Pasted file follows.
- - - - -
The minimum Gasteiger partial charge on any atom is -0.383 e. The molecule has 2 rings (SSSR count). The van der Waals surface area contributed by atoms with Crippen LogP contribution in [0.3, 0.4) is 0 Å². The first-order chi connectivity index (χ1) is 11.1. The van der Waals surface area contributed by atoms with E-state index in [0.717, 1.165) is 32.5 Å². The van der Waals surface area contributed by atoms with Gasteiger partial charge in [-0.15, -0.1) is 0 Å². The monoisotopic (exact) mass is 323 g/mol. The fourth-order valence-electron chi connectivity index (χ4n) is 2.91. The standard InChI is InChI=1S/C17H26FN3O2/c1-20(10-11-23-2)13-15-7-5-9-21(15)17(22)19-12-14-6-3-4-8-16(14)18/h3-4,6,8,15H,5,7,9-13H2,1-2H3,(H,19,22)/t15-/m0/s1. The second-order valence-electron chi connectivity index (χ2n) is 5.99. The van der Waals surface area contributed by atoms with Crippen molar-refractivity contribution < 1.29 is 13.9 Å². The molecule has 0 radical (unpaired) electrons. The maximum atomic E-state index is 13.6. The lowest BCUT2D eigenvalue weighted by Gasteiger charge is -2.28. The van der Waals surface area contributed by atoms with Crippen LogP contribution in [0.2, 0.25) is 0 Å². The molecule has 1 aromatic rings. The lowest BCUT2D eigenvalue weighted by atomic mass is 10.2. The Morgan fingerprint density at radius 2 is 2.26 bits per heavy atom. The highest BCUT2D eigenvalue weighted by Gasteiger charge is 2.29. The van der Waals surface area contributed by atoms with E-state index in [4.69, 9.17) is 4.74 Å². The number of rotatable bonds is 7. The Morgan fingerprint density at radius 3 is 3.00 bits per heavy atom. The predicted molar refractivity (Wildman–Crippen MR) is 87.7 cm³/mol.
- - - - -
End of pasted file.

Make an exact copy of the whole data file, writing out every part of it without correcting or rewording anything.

The minimum Gasteiger partial charge on any atom is -0.383 e. The molecule has 2 rings (SSSR count). The van der Waals surface area contributed by atoms with Crippen LogP contribution in [0.3, 0.4) is 0 Å². The first-order chi connectivity index (χ1) is 11.1. The van der Waals surface area contributed by atoms with E-state index in [0.717, 1.165) is 32.5 Å². The van der Waals surface area contributed by atoms with Gasteiger partial charge in [-0.15, -0.1) is 0 Å². The monoisotopic (exact) mass is 323 g/mol. The fourth-order valence-electron chi connectivity index (χ4n) is 2.91. The standard InChI is InChI=1S/C17H26FN3O2/c1-20(10-11-23-2)13-15-7-5-9-21(15)17(22)19-12-14-6-3-4-8-16(14)18/h3-4,6,8,15H,5,7,9-13H2,1-2H3,(H,19,22)/t15-/m0/s1. The second-order valence-electron chi connectivity index (χ2n) is 5.99. The van der Waals surface area contributed by atoms with Crippen molar-refractivity contribution < 1.29 is 13.9 Å². The molecule has 0 radical (unpaired) electrons. The maximum atomic E-state index is 13.6. The lowest BCUT2D eigenvalue weighted by Gasteiger charge is -2.28. The van der Waals surface area contributed by atoms with Crippen LogP contribution in [0.2, 0.25) is 0 Å². The molecule has 1 aromatic rings. The lowest BCUT2D eigenvalue weighted by atomic mass is 10.2. The Morgan fingerprint density at radius 2 is 2.26 bits per heavy atom. The highest BCUT2D eigenvalue weighted by Gasteiger charge is 2.29. The van der Waals surface area contributed by atoms with E-state index in [4.69, 9.17) is 4.74 Å². The number of rotatable bonds is 7. The Morgan fingerprint density at radius 3 is 3.00 bits per heavy atom. The predicted molar refractivity (Wildman–Crippen MR) is 87.7 cm³/mol.